Why Pride?


In cities across the world, people are celebrating, marching and reveling in what is called “Pride” festivities and parades this weekend. Still, a whole separate part of the population sits back, confused, some even offended by what the Greek Orthodox bishop in Thessaloniki called an “expression of perversion.” I don’t expect everyone to understand what the feeling is like to be “out of the closet.” All I can tell you is that it’s a horrible place to be when you are inside there.

I also don’t expect people to understand what it’s like to be told to your face “we don’t rent to people like you” when looking for an apartment, or “we don’t employ fags.” I also don’t expect people who haven’t been beaten up for being who they are, to understand what it’s like being kicked to the ground, while being called a “fucking homo.” I also don’t expect people who haven’t received hate mail in the name of Christianity to know what it’s like reading that you need an exorcism or that you are evil incarnate– just for being born the way you are.

Most people who haven’t lived it, won’t understand it. And I don’t expect them to.

Pride festivities take place every year around this time to mark an important anniversary in U.S. history. It was 46 years ago this weekend when a series of riots took place by members of the gay community in New York City who were the subject of constant abuse and torture by the police department.

New York gays lived in fear in the 1960s— the United States had a legal system in place that directly targeted homosexuals— much like it did people of color and others who were “different” from the establishment. Homosexuality was criminalized and society’s response was to establish an educational and a legal system to de-gay people and to keep homosexuals marginalized, and living in fear.

Police raids on bars where gay people frequented were routine in the 1960s, but officers quickly lost control of the situation at the Stonewall Inn on June 28, 1969. Tensions between the NYPD and gay residents of Greenwich Village erupted into more protests the next evening, and again several nights later.

Within weeks, Village residents quickly organized into activist groups to concentrate efforts on establishing places for gays and lesbians to be open about their sexual orientation without fear of being arrested and the modern gay rights movement was officially underway.

So why pride? Because less than a half century after it was criminal for people to express themselves openly in society, today— society is changing. Pride is more than a celebration of “being gay”. It is a celebration that people are becoming more free to be themselves, to express themselves, to love whoever they want to love and no government or law can target them as criminals.

Many of my “straight” friends are marching or participating in Gay Pride festivities today in Chicago— in support and solidarity of their gay and lesbian friends and family. One friend— a father and grandfather told me “This is about pride in my society for finally realizing what humanity is. Pride is just as much for heterosexuals as it is for gays. We should all be proud that so much has changed in a half century.”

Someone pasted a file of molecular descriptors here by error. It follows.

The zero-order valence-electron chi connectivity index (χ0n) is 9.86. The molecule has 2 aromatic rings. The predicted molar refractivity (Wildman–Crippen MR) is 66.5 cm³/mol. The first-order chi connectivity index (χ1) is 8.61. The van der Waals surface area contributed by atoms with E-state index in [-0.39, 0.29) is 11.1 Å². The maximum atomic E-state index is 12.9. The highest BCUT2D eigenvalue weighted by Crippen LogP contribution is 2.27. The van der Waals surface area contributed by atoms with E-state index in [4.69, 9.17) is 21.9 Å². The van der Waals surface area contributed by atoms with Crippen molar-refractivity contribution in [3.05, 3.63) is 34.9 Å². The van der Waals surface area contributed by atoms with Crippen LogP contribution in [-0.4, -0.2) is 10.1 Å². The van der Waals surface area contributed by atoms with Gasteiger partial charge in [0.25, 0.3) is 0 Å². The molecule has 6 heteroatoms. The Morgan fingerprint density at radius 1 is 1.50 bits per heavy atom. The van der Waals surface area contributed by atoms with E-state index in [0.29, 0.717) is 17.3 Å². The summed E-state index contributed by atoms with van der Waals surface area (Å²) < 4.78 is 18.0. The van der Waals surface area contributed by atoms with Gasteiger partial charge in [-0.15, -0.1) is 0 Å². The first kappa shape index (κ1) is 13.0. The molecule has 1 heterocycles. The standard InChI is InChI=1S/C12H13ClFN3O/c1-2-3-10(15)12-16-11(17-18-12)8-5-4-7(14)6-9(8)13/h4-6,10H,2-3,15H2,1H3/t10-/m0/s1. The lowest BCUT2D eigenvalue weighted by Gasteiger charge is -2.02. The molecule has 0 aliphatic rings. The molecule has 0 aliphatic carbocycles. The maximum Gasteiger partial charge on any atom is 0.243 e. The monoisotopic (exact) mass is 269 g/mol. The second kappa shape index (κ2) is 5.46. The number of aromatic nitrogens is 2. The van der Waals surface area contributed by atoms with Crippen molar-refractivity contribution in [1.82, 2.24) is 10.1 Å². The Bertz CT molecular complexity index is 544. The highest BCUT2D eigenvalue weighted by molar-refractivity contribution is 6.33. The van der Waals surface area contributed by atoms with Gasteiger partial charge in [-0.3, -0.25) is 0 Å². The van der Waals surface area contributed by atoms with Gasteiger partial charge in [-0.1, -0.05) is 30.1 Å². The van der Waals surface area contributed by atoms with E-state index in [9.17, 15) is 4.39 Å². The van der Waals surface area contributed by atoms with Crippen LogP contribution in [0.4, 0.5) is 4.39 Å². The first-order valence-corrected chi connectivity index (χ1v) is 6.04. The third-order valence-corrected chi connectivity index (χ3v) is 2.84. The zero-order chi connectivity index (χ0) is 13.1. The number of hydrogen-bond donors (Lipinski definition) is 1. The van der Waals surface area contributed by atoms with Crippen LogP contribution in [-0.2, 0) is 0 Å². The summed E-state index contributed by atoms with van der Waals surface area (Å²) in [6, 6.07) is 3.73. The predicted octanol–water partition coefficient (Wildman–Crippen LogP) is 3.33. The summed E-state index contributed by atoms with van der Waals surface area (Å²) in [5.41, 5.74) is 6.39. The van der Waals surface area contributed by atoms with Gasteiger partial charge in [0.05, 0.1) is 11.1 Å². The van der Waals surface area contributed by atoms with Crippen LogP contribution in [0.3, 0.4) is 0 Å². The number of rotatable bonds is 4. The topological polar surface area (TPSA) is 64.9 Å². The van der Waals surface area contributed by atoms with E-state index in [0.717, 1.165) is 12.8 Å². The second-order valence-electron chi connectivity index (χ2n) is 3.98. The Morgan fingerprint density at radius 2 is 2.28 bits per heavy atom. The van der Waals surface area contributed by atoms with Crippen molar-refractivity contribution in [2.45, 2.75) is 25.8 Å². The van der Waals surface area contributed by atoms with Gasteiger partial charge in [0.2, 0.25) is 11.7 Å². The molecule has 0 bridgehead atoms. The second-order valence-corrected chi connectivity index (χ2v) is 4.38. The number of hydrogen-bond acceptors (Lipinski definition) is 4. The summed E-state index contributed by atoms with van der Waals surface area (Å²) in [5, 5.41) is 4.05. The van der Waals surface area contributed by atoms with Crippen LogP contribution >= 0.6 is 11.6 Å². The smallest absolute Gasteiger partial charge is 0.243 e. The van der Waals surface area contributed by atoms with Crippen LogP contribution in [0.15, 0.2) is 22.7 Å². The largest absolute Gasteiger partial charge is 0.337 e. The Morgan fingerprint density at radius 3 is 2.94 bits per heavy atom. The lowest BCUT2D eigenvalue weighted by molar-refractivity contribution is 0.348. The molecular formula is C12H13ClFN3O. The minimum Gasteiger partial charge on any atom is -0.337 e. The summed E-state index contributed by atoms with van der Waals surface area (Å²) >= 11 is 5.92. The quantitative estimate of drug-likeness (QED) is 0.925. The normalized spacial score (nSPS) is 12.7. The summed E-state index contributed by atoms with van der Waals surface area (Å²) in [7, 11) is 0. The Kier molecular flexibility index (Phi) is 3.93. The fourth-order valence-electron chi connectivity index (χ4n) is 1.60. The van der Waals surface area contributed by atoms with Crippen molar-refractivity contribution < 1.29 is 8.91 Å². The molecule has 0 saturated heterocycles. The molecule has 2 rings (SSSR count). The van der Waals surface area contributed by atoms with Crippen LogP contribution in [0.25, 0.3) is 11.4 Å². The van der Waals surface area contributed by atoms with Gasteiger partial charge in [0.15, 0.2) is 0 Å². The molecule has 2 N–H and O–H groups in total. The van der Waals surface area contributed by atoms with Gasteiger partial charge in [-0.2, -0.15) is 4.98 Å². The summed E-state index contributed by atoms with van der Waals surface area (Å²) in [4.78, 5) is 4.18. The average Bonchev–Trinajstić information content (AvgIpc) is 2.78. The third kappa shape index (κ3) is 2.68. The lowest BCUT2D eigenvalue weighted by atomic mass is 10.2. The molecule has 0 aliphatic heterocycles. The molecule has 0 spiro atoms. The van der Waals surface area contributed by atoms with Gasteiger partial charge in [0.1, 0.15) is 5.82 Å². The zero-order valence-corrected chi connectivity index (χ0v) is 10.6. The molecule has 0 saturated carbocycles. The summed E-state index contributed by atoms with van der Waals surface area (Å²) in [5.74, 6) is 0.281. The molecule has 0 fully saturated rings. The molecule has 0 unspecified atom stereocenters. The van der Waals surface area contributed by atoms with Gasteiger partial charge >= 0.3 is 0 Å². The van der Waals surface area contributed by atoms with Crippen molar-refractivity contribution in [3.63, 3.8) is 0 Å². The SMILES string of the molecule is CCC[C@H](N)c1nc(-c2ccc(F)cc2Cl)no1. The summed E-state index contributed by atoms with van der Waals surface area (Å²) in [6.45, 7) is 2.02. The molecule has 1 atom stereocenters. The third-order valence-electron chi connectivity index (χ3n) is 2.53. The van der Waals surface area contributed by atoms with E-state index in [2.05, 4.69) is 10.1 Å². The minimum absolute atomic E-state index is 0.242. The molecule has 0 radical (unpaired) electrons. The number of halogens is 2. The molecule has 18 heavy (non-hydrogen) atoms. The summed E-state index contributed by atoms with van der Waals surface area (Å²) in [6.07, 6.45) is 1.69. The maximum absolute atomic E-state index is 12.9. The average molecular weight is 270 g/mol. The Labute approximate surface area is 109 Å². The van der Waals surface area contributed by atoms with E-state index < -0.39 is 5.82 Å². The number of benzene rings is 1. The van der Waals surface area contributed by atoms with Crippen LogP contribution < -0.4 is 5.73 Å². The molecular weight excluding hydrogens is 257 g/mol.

I couldn’t have said it better myself.

Happy Pride everyone. Yes, we should all be proud of how much society has advanced and people are free to express themselves. It is the American way, after all, isn’t it? It’s why this country was founded. Life, liberty and the pursuit of happiness— for all people, not just the ones you like, or the ones who are like you. Life, liberty and the pursuit of happiness to all— even the different ones.



  1. "Most people who haven’t lived it, won’t understand it. And I don’t expect them to." That applies to a great many deal of things. If you haven't lived something, you can't fully comprehend it. I tell people the same thing about narcissistic abuse. People don't get it. And I don't expect them too. But, Greg, allow me to say this, and I'm saying it with all the love and respect in my heart, for I have gay friends, and trans friends and I've been to gay raves and parties and I've mingled and met and talked and socialized, and never has any gay person offended me – until the gay pride. I fully understand what "Pride" stands for, and why it has to be accentuated, after all the Women's Suffrage movement was something very very similar. However, from where I stand, the Gay Pride here wasn't a "march" as you said about Chicago, it was an orgy. Gay people roamed the streets in semi-naked to naked holding dildos and other things, and they demanded respect for it. That kind of display will never receive respect, because it doesn't promote respect. It's only done to shock and scandalize and create reactions, and when those reactions happened, then they started complaining about sexism. Yes, there are many Greek people who are idiots about this, granted. But nothing in running around in rainbow-coloured tight lycra hot pants with a hard-on makes people, any people, willing to see your point of view. I am for gay rights. But gay people need to get serious about their demands, and start treating those demands and themselves seriously. You can't except others to take you seriously when you don't take yourself seriously. I'm sorry if I've upset you, the comment was made in good faith. Be well.

  2. Hi Greg, Found your blog while Googling for details of Boutaris’s noble gesture of wearing the yellow star at the council commencement in Thessaloniki. (My own island home, Skopelos, has history with Boutaris and Thessaloniki, and also with islanders honoured by Yad Vashem for sheltering Greek Jews from there during the occupation.) Good to read an out queer voice in the media reaction to CA, also to the ‘faggot’ comments of Nikopoulos and the breathtaking bigotry of the G.O. church. Niemals vergessen!

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